The male of Acromyrmex fowleri resembles the male of A. rugosus closely, and interestingly, the male of A. fowleri is not gynaecomorphic. In contrast, the males of many highly modified inquiline social parasites resemble the queen caste or become pupoid (Wilson 1971). The males of Pseudoatta argentina and Mycocepurus castrator are gynaecomorphic and closely resemble the queen, whereas the males of all other attine inquilines can be clearly recognized as Acromyrmex males (Rabeling and Bacci 2010).

Delabie’s observations that the fungus garden of parasitized A. rugosus colonies looked healthy and showed no evidence of colony decline provide circumstantial evidence for semelparous reproduction of the parasite A. fowleri, similar to M. castrator (Rabeling and Bacci 2010). In contrast, Acromyrmex insinuator and Acromyrmex charruanus reproduce iteroparously and the host colonies do not seem to be able to recover from the mass production of parasite alates and collapse after the parasites’ nuptial flights (Bekkevold and Boomsma 2000; Rabeling et al. 2015).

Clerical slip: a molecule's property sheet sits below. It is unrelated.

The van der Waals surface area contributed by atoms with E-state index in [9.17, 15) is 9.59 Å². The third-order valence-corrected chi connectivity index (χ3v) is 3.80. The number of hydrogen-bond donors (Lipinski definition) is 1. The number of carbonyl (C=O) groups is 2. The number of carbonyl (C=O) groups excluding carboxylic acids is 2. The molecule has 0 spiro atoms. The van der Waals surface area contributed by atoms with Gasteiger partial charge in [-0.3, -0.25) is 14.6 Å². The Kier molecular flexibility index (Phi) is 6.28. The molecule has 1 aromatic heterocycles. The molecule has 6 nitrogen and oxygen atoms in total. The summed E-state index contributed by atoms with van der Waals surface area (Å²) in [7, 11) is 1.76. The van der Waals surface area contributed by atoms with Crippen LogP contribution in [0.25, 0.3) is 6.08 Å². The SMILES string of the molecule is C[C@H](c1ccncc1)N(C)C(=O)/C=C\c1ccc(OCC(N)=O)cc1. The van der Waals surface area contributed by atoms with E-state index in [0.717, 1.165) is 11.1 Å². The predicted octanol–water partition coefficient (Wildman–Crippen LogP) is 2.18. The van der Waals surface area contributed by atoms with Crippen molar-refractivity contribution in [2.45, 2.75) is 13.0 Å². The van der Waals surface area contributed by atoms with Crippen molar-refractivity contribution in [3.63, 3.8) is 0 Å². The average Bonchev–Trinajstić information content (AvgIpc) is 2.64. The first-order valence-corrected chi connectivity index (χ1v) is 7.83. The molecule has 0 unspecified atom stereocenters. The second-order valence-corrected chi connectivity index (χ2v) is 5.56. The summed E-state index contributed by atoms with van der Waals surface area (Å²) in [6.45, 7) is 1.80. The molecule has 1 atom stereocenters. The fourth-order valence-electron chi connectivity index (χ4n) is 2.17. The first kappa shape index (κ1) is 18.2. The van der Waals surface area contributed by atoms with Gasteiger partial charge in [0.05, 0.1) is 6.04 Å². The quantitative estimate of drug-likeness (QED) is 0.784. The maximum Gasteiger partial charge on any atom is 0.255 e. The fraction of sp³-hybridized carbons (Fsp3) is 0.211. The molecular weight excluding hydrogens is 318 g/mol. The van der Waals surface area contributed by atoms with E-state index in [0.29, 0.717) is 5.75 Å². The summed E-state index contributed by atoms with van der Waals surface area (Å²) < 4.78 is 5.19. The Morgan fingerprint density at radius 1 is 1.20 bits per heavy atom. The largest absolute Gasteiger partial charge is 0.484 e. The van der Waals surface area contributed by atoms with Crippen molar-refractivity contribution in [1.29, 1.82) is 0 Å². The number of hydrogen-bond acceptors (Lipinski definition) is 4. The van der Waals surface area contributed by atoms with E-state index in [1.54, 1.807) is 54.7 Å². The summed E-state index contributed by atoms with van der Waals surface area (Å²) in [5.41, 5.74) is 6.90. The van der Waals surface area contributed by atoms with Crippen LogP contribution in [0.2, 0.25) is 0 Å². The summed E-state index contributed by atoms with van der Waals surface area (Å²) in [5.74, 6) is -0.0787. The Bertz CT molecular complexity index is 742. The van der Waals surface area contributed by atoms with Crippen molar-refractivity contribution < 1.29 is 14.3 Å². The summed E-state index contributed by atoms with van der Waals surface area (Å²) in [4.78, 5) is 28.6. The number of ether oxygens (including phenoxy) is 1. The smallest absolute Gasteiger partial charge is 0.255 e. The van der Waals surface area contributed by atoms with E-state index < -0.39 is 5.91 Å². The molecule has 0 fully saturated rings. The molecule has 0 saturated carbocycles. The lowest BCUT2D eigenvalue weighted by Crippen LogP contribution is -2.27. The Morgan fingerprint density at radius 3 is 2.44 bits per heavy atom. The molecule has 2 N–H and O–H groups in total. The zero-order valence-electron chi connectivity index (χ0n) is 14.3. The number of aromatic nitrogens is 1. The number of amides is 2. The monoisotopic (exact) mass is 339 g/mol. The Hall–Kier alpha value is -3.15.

Culturing Laboratory Colonies

Sosa-Cavlo et al. (2015) presented an excellent synthesis of their collective experience, including numerous methods others have developed and they have refined, finding and collecting whole nests of fungus growing ants for their eventual culturing of whole colonies in the lab. If you are interested in studying fungus growing ants and want to find colonies in the field or are interested in maintaining laboratory colonies but need to know what you need to set up and maintain them, this paper is an excellent source of information.

Sosa-Cavlo et al. 2015. Figure 9.